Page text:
Next post: Jim Steinman- Bad For Good

To buy Rock And Roll Children, go to http://www.strategicpublishinggroup.com/title/RockAndRollChildren.html

Also available on Amazon, Barnes & Noble and Froogle and on sale at Foyles Book Shop in London

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Great Rock Albums of 1981: Franke And The Knockouts

Posted in 1980s, films, Humour, Music, Rock, Uncategorized with tags , , , , , , , , , , on January 12, 2014 by 80smetalman

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Franke and the Knockouts were originally going to be placed in my selection of One Hit Wonders for 1981 because all I can remember about them was their one song “You’re My Girl” being played on the radio at the time and watching them perform the song on the ABC late night comedy show “Fridays.” For those who don’t remember “Fridays,” it was ABC’s attempt to match the very successful “Saturday Night Live” on NBC. It was roughly done in the same format and although it ran for a couple of years, “Fridays” couldn’t hold a candle to “Saturday Night Live” even after the departure of all the original greats like Dan Akroyd, John Belushi, Gilda Radner and Bill Murray. One thing I could say I liked about “Fridays” however was Melanie Chartof. She did stir my red blooded maleness and was the main reason I watched the show in the first place.

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Melanie Chartof

Melanie Chartof

So you’re probably asking, “What’s all this got to do with the album by Franke and the Knockouts?” Let me get back on track here. After doing a tiny bit of research, I discovered that they weren’t one hit wonders. I never knew it was them who performed “Hungry Eyes” and I can’t even blame my naivety on being in the service. Must have been asleep on that one. Still, the debut, self titled album from Franke and the Knockouts is more of a progressive AOR sound that fit right in about that time. The first three tracks give a definite feel that this album is heading down the AOR path. The single “You’re My Girl” marks a slight turning point for the songs get a bit more rockier after that. Not a total rock out but you can hear more of the guitar on those songs. That brings me to another point and my obsession for guitarists. From what little I hear from Billy Elworthy on the album, I hear that this is potentially a great guitarist. Unfortunately, he isn’t given the time to show what he can really do and that’s a bit of a let down for me.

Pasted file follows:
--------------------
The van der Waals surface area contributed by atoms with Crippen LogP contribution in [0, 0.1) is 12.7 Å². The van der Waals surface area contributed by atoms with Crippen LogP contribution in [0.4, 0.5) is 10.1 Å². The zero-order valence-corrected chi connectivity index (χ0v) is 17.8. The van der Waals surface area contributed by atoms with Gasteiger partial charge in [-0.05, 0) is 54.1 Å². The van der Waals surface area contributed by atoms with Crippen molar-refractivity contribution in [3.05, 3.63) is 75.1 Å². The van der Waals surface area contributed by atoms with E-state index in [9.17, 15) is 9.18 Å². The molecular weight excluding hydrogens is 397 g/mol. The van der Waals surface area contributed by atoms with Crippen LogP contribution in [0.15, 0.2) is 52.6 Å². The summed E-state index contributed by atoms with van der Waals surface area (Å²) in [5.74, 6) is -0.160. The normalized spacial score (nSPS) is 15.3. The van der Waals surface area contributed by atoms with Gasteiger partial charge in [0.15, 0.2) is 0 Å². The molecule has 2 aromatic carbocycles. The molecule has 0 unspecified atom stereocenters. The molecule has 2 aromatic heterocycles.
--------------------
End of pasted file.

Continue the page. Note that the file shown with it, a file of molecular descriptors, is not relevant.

Track Listing:

1. Come Back

2. Sweetheart

3. She’s a Runner

4. You’re My Girl

5. One For All

6. Tonight

7. Running Into The Night

8. Tell Me Why

9. Annie Goes Hollywood

10 Don’t Stop

Franke And The Knockouts

Franke And The Knockouts

Franke Previte- lead vocals

Billy Elworthy- guitars

Blake Levinsohn- keyboards

Leigh Fox- bass

Claude LeHanaff- drums

Tommy Ayers- synthesiser, organ, backing vocals

I have to confess, I always thought the name Franke and The Knockouts reminded of a doo-wap band from the late 50s or early 60s. These guys are nothing like that. Instead, they bring a good fusion of progressive rock that can be enjoyed and is probably the reason a later hit would be often used in films.

Next post: Jefferson Starship- Modern Times

To buy Rock And Roll Children, go to http://www.strategicpublishinggroup.com/title/RockAndRollChildren.html

Also available on Amazon, Barnes & Noble and Froogle and on sale at Foyles Book Shop in London